South Africa: Statistics SA "Buried" Death Report, Says Treatment Action Campaign
June 23, 2006
Speaking at the close of a three-day conference on HIV and TB in Cape Town recently, Treatment Action Campaign (TAC) Chairperson Zackie Achmat slammed official statistics agency Statistics SA for the "surreptitious" release of its latest report on the cause of death among South Africans from 1997 to 2004.
The report showed that TB was the leading cause of mortality in 2003, followed by pneumonia and influenza. Though the report did not focus specifically on HIV, indirect evidence shows the country's epidemic is contributing to the increase in death among adults as the number of deaths from opportunistic infections associated with HIV is rising.
The quiet publication of the report on May 31 contrasts with the release last February of the 2005 report, which examined causes of death between 1997 and 2003. It came amid media speculation over delays in its publication, and was accompanied by Statistician-General Pali Lehohla's full media briefing.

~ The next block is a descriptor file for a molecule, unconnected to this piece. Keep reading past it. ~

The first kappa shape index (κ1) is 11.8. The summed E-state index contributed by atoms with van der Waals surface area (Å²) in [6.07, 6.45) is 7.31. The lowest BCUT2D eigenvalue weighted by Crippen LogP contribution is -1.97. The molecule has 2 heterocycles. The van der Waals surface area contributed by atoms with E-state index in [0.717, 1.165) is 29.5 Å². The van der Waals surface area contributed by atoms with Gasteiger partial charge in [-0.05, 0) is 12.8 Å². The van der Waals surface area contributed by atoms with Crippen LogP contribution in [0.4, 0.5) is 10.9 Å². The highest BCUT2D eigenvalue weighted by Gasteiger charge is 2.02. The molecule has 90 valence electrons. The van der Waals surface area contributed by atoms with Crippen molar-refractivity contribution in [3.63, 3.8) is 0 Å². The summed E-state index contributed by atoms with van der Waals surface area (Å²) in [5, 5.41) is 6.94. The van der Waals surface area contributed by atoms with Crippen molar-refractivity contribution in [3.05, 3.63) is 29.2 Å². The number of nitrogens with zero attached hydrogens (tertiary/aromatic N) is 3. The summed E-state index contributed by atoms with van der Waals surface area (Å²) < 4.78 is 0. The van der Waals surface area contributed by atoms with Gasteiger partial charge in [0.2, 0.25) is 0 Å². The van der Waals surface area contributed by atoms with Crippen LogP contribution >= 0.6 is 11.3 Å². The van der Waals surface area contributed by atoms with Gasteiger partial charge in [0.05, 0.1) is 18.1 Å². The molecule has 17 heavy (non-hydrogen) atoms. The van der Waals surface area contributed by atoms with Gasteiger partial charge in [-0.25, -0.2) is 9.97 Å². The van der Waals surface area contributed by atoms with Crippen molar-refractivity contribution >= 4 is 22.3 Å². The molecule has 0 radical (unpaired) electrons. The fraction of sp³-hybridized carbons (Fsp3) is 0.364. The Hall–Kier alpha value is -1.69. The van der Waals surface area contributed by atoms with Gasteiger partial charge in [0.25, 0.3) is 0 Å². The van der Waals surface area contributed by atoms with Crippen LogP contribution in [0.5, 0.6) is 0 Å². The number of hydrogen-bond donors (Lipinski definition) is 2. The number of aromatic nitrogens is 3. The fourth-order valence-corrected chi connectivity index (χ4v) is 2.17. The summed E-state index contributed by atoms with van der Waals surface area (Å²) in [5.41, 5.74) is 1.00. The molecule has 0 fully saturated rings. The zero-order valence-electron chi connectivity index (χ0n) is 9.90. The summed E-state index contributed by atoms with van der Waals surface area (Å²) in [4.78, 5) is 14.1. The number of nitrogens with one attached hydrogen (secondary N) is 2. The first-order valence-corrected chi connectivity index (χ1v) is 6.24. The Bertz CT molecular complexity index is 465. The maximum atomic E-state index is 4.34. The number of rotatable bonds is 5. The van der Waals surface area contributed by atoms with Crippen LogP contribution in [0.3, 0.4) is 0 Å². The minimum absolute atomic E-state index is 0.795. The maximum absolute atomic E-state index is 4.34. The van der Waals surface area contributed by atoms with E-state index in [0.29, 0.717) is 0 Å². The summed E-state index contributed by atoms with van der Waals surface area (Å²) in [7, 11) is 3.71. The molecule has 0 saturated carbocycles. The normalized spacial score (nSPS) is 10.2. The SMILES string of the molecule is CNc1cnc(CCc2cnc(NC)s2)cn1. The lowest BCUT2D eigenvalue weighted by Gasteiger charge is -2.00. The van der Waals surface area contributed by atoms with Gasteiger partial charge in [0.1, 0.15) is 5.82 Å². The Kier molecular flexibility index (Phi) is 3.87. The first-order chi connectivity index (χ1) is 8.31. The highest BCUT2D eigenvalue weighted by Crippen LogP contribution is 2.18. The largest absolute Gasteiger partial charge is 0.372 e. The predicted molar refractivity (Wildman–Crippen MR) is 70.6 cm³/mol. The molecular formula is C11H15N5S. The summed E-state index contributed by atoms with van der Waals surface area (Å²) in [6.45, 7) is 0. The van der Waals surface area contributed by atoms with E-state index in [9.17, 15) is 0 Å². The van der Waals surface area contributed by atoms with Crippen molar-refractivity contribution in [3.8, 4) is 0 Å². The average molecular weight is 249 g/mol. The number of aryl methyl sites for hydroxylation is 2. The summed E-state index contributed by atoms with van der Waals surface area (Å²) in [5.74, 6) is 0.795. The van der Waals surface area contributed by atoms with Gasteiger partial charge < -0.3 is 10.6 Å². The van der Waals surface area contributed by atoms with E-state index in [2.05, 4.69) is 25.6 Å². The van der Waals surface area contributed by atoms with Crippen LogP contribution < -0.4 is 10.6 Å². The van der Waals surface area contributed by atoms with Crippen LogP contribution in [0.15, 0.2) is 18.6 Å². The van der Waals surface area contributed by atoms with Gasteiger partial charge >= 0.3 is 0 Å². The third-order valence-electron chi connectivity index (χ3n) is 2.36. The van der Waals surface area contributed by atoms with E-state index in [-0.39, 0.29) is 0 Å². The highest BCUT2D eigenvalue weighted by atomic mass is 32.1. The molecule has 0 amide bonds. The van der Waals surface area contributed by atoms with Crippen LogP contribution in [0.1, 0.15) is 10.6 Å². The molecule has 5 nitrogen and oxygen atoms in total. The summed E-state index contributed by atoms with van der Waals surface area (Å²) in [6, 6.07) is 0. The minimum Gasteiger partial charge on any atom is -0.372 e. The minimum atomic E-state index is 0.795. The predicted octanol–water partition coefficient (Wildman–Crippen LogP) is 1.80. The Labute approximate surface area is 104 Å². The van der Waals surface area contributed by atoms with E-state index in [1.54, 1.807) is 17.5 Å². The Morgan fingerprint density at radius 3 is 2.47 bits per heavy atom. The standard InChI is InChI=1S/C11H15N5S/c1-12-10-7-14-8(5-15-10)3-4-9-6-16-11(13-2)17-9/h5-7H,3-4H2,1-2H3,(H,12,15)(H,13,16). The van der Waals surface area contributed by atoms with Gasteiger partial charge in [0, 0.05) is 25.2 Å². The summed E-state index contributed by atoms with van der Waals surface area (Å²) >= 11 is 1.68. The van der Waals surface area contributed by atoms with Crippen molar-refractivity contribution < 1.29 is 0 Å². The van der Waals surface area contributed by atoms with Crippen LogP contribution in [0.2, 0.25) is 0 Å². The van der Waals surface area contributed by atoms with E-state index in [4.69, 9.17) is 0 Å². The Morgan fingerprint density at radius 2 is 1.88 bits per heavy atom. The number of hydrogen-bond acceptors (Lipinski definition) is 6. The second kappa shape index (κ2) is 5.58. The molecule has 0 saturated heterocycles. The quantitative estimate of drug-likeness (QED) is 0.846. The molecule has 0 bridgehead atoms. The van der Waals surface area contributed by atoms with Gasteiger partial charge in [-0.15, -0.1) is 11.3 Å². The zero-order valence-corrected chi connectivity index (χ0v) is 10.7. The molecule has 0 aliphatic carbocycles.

Trevor Oosterwyk, Stats SA spokesperson, said the agency published notice of the 2006 report's release on its Web site a week before publication. Since Stats SA briefed the media on the collection and analysis of death certificate data last year, Oosterwyk said, it did not feel it necessary to do so again this year.
Achmat said the report showed TB deaths rose from 22,000 in 1997 to 67,000 in 2003. "That is a phenomenal increase by anyone's standards," he said, noting that Health Minister Manto Tshabalala-Msimang failed to mention the contents of the report during her budget debate in Parliament two weeks ago.
After slight revisions to the 1997-2002 figures, the report showed that the total number of recorded deaths increased 74 percent from 317,000 in 1997 to 543,000 in 2003. Most deaths in 2003 occurred among young adults, peaking in the age group 30-34. In a normal population most adult deaths occur in people over age 60.
"There's only one thing that explains that [pattern], and it's the HIV epidemic," said Achmat. Continued public awareness and debate on the causes of death are crucial in tackling South Africa's rising mortality rates, he said.
Business Day (Johannesburg)
06.22.2006; Tamar Khan